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FOOD + DRINK

Ripe

Seasoned food writer Nigel Slater presents an ode to fruit

by Kelly O'Reilly
on 26 March 2012
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In follow-up to "Tender", his dedicated volume on vegetables, London-based food writer Nigel Slater turns to the fruit section of his garden in "Ripe". The beautifully photographed tome serves as a comprehensive primer on 23 types of fruit and a collection of more than 300 recipes, but most importantly, reads like an alphabetically organized love letter to each and every variety, from apples and apricots to gooseberries, damsons and elderflower.

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Overseeing a 40-foot terrace garden off his London flat, Slater extolls his devotion to fruit, which despite their secondary role in the importance of his growing efforts, fill him with an unparalleled sense of joy and wonder season after season. "I always knew that if ever I found a space in which to grow a few knobbly vegetables of my own, some of it would be set aside for fruit," says Slater in an introduction that walks the reader through each row and past each bush and tree of his small city garden. "Their pleasures are brief, and yes, there is always a struggle to get there before the birds and the squirrels," he continues. "But it is hard to find a mulberry more exquisite than the one you have grown for yourself, a strawberry more sweet, or a fig more seductive."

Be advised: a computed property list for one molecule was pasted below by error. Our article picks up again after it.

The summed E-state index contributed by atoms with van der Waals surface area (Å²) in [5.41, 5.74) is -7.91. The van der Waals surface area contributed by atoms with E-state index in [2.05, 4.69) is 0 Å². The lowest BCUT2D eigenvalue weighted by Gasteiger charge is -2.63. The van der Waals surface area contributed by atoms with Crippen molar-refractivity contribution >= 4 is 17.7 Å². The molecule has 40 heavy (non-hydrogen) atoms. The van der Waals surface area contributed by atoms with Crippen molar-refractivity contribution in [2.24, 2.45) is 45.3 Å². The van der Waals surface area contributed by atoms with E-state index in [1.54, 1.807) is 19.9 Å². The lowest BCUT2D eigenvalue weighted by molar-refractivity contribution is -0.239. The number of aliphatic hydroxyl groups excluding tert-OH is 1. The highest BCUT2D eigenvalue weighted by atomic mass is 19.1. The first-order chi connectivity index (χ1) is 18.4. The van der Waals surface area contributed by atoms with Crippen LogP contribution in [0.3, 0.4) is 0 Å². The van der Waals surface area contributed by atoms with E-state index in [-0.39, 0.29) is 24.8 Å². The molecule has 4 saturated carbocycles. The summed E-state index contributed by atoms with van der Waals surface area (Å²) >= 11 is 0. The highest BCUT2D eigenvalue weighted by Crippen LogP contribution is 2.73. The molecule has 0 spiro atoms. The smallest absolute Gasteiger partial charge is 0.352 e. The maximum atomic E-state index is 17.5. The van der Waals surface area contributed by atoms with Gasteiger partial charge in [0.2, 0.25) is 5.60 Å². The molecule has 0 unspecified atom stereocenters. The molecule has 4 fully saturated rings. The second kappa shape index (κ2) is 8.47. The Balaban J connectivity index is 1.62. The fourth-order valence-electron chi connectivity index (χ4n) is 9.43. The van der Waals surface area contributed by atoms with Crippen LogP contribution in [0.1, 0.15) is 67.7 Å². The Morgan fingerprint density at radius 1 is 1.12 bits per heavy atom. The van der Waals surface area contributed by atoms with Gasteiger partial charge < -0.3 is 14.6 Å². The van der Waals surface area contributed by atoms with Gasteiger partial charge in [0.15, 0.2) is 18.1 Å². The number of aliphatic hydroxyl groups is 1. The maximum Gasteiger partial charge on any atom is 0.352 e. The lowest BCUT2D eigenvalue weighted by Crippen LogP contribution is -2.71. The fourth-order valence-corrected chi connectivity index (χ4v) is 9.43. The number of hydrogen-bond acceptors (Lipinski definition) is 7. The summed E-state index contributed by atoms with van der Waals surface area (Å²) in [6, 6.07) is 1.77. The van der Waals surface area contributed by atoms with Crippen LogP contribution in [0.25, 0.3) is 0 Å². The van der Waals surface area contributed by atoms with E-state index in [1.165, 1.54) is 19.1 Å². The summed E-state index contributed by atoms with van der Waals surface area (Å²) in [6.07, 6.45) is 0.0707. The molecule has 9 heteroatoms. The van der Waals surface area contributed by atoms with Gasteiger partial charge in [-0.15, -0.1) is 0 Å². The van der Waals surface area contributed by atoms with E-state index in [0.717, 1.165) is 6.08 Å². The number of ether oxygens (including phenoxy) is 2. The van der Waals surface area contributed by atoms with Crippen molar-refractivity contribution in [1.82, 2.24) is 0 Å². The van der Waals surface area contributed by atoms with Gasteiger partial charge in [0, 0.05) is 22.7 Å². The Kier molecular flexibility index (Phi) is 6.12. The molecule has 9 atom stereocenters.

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Slater's prose will delight fellow gardeners and offer indispensable instructions for the uninitiated. You may be inspired to start growing yourself, or at the very least, find a new appreciation for those who provide us with such sweet bounty at the market each week. Each fruit's section comes prefaced with Slater's deeply personal and highly informative analysis. "Without heat," he says, "there is little point to the black currant. He goes on to pay homage to what he calls the "cook's fruit" with concise recipe for making jelly—a hobby he picked up much to his amusement.

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Each fruit he outlines by their behavior in the garden and purpose in the kitchen, listing details on their many varieties and offering proper pairings among different herbs spices and other ingredients. Throughout the practical introductions Slater reiterates the pleasure he derives from fruit, likening a bag of cherries to "a bag of happiness" because "their appearance, in deepest summer, comes when life is often at its most untroubled."

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Recipes are simple and thrilling. "When the oven has been on for a roast, I sometimes sneak in a dish of baked fruit," offers Slater, as an intro to a recipe for baked pears with marsala. From lamb with quinces to classic applesauce and gooseberry fool, dishes represent rustic delicacies from several different cultures while sticking to Slater's essential unfussy but still very passionate attitude toward his ingredients. Despite the collection's creative range, the author reassures us "you should find nothing to raise an eyebrow...no flights of fancy, no strawberry sauce with chicken to upset the family at suppertime."

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All the sweetness of fruit shines through in their thorough explanation and simple imagery throughout this thick new book. "Ripe" drops 10 April 2012 and is currently available for pre-order through Ten Speed Press and Amazon.

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